From a jobs point of view, we are in a depression. And the only two parties we seem capable of electing to run this country, since at least the 1850s, have now both staked their latest re-election prospects on creating jobs.
Both parties are failing us - miserably.
When Democrats had absolute power (January 2009, until 2011), it seems they pushed the health care agenda while they could (no, I’m not dismissing the 2009 Act; just read on). And at least since the Republicans have had the House, it appears they’ve been more focused on either saying “no” to anything a Democrat might suggest; that, or maybe passing anti-abortion legislation.
And now that we enter this election cycle with dissent brewing both on the left with the “Occupiers”, and on the right with the Tea Parties; now after at least three or four years of continued malaise, our elected representatives might finally be starting to focus on actually helping the private sector create a job or two.
Let’s review our current job environment. One aspect of depressions is, deeper than normal job loss with far slower than normal recovery. This current period is exactly that.
In the post-World War II era, there have been 11 recessive periods (splitting 1980-82), including this current one. In all but two (our current one, where jobs declined during 2008-10; the other, 2000-03), the private sector jobs lost were recovered in 7-15 months, or just under one year on average. Of those periods, the average private jobs lost as a percent of the pre-decline peak was 3.6%.
Defining recessive periods by private job loss and the time it takes to recover, this current one began in January 2008 and bottomed out in February 2010. Using last Friday's jobs report, which updates us through October 2011, we are now 20 months out and still not recovered - well beyond the more typical 11.6-month average recovery.
Despite approaching twice the normal recovery time, we are not even close to actually recovering. We lost 8.8 million private jobs in this current period. That's 7.6% of the number of jobs we had before the decline – more than double what is typical. Over the past 20 months through October 2011, only 31% of those private jobs lost have since been recovered (26% of total jobs, which includes government).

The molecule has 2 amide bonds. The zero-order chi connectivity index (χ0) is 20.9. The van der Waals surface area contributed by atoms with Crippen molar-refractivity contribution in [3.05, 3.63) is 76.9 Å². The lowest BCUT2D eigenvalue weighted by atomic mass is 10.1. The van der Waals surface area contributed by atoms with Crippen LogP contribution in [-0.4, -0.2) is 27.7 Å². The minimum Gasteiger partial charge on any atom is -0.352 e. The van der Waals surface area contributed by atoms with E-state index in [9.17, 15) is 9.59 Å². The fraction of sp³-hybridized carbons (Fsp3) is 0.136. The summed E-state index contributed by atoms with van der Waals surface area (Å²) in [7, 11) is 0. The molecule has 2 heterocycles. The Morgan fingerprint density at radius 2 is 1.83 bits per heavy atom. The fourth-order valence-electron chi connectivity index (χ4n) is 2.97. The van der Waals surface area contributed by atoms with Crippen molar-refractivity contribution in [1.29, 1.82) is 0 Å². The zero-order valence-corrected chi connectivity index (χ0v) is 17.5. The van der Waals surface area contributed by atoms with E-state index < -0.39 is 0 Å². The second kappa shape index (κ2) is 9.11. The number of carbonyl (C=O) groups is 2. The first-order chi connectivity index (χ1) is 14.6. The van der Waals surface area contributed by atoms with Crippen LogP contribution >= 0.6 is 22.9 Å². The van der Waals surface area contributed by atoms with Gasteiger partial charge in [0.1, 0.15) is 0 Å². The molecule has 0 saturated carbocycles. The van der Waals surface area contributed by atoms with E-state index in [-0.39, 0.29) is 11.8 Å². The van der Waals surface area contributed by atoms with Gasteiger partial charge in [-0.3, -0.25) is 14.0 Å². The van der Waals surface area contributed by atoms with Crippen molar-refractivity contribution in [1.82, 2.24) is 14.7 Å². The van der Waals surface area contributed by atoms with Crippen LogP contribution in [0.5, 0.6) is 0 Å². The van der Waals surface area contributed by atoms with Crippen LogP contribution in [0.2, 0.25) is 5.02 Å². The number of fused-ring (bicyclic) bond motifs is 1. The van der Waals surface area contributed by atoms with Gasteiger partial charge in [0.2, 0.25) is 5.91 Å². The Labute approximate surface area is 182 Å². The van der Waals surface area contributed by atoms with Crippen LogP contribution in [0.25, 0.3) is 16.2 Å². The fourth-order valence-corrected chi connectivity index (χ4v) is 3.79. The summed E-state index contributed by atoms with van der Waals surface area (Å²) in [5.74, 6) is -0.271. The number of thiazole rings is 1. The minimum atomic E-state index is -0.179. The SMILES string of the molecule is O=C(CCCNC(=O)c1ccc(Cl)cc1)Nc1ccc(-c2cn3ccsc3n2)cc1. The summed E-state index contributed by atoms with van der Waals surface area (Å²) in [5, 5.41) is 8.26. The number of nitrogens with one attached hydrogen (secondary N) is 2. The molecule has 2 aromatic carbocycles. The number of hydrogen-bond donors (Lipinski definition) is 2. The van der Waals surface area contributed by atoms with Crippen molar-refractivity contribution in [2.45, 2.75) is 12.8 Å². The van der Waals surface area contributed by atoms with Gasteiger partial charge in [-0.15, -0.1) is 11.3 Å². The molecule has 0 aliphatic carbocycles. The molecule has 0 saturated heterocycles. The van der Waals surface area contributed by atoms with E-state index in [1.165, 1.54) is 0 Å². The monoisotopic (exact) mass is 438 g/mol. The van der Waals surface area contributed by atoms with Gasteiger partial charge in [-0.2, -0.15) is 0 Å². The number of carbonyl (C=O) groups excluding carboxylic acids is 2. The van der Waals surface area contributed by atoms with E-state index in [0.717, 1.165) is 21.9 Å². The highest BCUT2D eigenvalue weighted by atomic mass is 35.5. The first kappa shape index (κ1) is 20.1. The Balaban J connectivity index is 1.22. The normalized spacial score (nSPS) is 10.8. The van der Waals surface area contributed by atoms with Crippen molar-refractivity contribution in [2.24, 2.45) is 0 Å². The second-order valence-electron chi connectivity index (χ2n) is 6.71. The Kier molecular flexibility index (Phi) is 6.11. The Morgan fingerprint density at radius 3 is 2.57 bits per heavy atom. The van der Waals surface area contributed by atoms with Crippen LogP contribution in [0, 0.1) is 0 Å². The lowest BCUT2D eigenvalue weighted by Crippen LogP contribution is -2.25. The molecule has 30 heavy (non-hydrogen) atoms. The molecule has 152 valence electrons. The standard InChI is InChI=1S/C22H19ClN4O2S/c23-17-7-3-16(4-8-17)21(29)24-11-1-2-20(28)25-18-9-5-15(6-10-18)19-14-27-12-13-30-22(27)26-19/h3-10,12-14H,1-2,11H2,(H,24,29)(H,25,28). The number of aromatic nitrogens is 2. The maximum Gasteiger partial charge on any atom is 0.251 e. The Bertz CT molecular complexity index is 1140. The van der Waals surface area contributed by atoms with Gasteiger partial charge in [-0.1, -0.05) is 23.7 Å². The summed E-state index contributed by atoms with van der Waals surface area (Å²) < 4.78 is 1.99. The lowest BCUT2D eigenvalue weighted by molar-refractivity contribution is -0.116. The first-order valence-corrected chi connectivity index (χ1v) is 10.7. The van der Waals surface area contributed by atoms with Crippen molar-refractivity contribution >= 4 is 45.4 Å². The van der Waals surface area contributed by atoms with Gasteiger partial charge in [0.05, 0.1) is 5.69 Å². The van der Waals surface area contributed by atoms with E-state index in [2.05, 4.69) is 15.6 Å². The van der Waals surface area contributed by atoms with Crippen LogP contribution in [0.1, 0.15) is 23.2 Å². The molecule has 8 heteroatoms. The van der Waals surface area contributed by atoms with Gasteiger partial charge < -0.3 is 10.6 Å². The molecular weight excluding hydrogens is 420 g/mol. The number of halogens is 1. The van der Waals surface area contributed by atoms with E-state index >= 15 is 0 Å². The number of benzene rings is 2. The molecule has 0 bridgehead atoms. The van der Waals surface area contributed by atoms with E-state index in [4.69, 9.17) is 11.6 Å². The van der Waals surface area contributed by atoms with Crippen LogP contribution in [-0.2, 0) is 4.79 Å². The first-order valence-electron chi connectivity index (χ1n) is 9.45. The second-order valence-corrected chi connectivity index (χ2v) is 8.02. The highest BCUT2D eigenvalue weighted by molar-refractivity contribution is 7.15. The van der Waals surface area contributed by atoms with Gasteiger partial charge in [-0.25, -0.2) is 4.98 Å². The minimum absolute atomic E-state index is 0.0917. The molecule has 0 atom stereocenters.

The next slowest post-World War II recovery period was after 2000-03. However, 20 months into that, 83% of jobs lost had been recovered; all just three months later.
The job recovery time, as a ratio of the loss time, for all previous ten recessive periods averages a little over 1.0. In other words, it took on average 12 months to recover from 12 months’ worth of job loss, no matter how deep or shallow. On a graph, it would look like the "V-shape" that some people characterize normal recessions as - as fast out, as in. This current recessive period experienced 25 months of job loss. So a normal looking, V-shape recovery would have all those jobs made back by May 2012 – around a half-year from now.
To date, we have recovered only 2.8 million of the 8.8 million private jobs lost. Twenty months in, that's an average recovery rate of 138 thousand jobs per month (104 thousand were reported for October 2011 last Friday; consensus guess was 125 thousand, per Bloomberg).
At the 138 thousand monthly rate, it will take another 44 months from October 2011 – or by around June 2015 – just to make back all jobs lost in this current recessive period. That would be a total recovery time of 5 1/3 years, over five times the average duration of post-World War II recoveries.
On top of that, while we will have spent potentially three-quarters of a decade either losing 8.8 million jobs or trying to make them back, we will not have even begun to address the ~10-14 million more jobs we would need to create in that time simply to address population growth. There are 154 million people in our civilian labor force. Just to keep up with population growth (~0.9-1.2%), we need to generate 115 to 150 thousand jobs each month. Therefore in a sense, at these current rates, we will never effectively recover.
It looks like job loss during in the Great Depression bottomed out around the end of 1933. The unemployment rate, pre-1929 Crash, I believe, was around 4%. By 1933 it was around 25% (with under-employment in the zone of 35-40%, depending on how you measure it, as they didn’t keep consistent records back then). And it appears that it took around ten years, through 1943, to get back to a 4% unemployment rate.
That was aided in no small part by war-time production. The US added over five million private jobs in just about a year, from mid-1940 through mid-1941 alone (taking ~5-7% off of by-then ~15-17% unemployment).